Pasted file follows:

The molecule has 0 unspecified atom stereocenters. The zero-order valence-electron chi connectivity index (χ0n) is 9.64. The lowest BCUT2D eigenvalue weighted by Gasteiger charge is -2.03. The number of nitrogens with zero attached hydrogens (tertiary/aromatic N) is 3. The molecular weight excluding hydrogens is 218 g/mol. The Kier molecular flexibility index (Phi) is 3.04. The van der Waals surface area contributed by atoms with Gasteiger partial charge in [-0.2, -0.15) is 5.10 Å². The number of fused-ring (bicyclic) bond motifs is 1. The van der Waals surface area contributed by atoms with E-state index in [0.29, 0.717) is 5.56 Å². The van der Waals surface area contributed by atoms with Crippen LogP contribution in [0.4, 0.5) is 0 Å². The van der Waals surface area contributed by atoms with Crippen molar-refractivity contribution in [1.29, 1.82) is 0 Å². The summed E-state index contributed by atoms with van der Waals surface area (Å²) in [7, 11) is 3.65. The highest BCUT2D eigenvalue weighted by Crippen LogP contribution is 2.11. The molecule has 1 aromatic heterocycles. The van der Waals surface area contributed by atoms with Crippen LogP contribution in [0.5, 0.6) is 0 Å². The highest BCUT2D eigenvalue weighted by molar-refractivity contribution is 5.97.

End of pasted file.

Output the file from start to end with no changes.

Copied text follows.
The molecule has 0 unspecified atom stereocenters. The zero-order valence-electron chi connectivity index (χ0n) is 9.64. The lowest BCUT2D eigenvalue weighted by Gasteiger charge is -2.03. The number of nitrogens with zero attached hydrogens (tertiary/aromatic N) is 3. The molecular weight excluding hydrogens is 218 g/mol. The Kier molecular flexibility index (Phi) is 3.04. The van der Waals surface area contributed by atoms with Gasteiger partial charge in [-0.2, -0.15) is 5.10 Å². The number of fused-ring (bicyclic) bond motifs is 1. The van der Waals surface area contributed by atoms with E-state index in [0.29, 0.717) is 5.56 Å². The van der Waals surface area contributed by atoms with Crippen LogP contribution in [0.4, 0.5) is 0 Å². The van der Waals surface area contributed by atoms with Crippen molar-refractivity contribution in [1.29, 1.82) is 0 Å². The summed E-state index contributed by atoms with van der Waals surface area (Å²) in [7, 11) is 3.65. The highest BCUT2D eigenvalue weighted by Crippen LogP contribution is 2.11. The molecule has 1 aromatic heterocycles. The van der Waals surface area contributed by atoms with Crippen LogP contribution in [0.5, 0.6) is 0 Å². The highest BCUT2D eigenvalue weighted by molar-refractivity contribution is 5.97.